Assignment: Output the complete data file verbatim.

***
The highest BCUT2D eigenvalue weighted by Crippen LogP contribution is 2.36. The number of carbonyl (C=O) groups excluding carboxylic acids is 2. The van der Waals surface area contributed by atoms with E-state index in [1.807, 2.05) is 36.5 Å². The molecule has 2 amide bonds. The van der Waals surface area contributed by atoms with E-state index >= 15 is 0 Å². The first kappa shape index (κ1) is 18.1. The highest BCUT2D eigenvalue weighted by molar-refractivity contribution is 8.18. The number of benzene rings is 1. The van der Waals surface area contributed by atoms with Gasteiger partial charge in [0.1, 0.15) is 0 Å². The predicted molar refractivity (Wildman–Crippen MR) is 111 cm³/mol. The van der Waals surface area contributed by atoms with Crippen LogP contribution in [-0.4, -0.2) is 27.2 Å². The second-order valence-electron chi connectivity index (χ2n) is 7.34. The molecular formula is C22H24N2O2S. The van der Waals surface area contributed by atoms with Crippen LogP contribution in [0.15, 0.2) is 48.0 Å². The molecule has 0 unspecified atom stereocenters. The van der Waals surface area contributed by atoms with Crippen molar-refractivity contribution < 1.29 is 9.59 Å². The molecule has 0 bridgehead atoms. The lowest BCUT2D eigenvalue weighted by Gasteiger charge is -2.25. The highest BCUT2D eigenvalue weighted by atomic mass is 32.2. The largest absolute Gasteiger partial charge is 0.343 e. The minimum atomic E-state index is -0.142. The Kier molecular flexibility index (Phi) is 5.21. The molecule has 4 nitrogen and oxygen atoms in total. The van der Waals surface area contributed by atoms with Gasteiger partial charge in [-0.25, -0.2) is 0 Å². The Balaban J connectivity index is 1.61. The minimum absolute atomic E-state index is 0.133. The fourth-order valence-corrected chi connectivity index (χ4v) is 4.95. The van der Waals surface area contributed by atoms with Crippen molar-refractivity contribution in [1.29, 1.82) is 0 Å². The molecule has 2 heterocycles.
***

The highest BCUT2D eigenvalue weighted by Crippen LogP contribution is 2.36. The number of carbonyl (C=O) groups excluding carboxylic acids is 2. The van der Waals surface area contributed by atoms with E-state index in [1.807, 2.05) is 36.5 Å². The molecule has 2 amide bonds. The van der Waals surface area contributed by atoms with E-state index >= 15 is 0 Å². The first kappa shape index (κ1) is 18.1. The highest BCUT2D eigenvalue weighted by molar-refractivity contribution is 8.18. The number of benzene rings is 1. The van der Waals surface area contributed by atoms with Gasteiger partial charge in [0.1, 0.15) is 0 Å². The predicted molar refractivity (Wildman–Crippen MR) is 111 cm³/mol. The van der Waals surface area contributed by atoms with Crippen LogP contribution in [-0.4, -0.2) is 27.2 Å². The second-order valence-electron chi connectivity index (χ2n) is 7.34. The molecular formula is C22H24N2O2S. The van der Waals surface area contributed by atoms with Crippen LogP contribution in [0.15, 0.2) is 48.0 Å². The molecule has 0 unspecified atom stereocenters. The van der Waals surface area contributed by atoms with Crippen molar-refractivity contribution < 1.29 is 9.59 Å². The molecule has 0 bridgehead atoms. The lowest BCUT2D eigenvalue weighted by Gasteiger charge is -2.25. The highest BCUT2D eigenvalue weighted by atomic mass is 32.2. The largest absolute Gasteiger partial charge is 0.343 e. The minimum atomic E-state index is -0.142. The Kier molecular flexibility index (Phi) is 5.21. The molecule has 4 nitrogen and oxygen atoms in total. The van der Waals surface area contributed by atoms with Gasteiger partial charge in [-0.25, -0.2) is 0 Å². The Balaban J connectivity index is 1.61. The minimum absolute atomic E-state index is 0.133. The fourth-order valence-corrected chi connectivity index (χ4v) is 4.95. The van der Waals surface area contributed by atoms with Crippen molar-refractivity contribution in [1.29, 1.82) is 0 Å². The molecule has 2 heterocycles.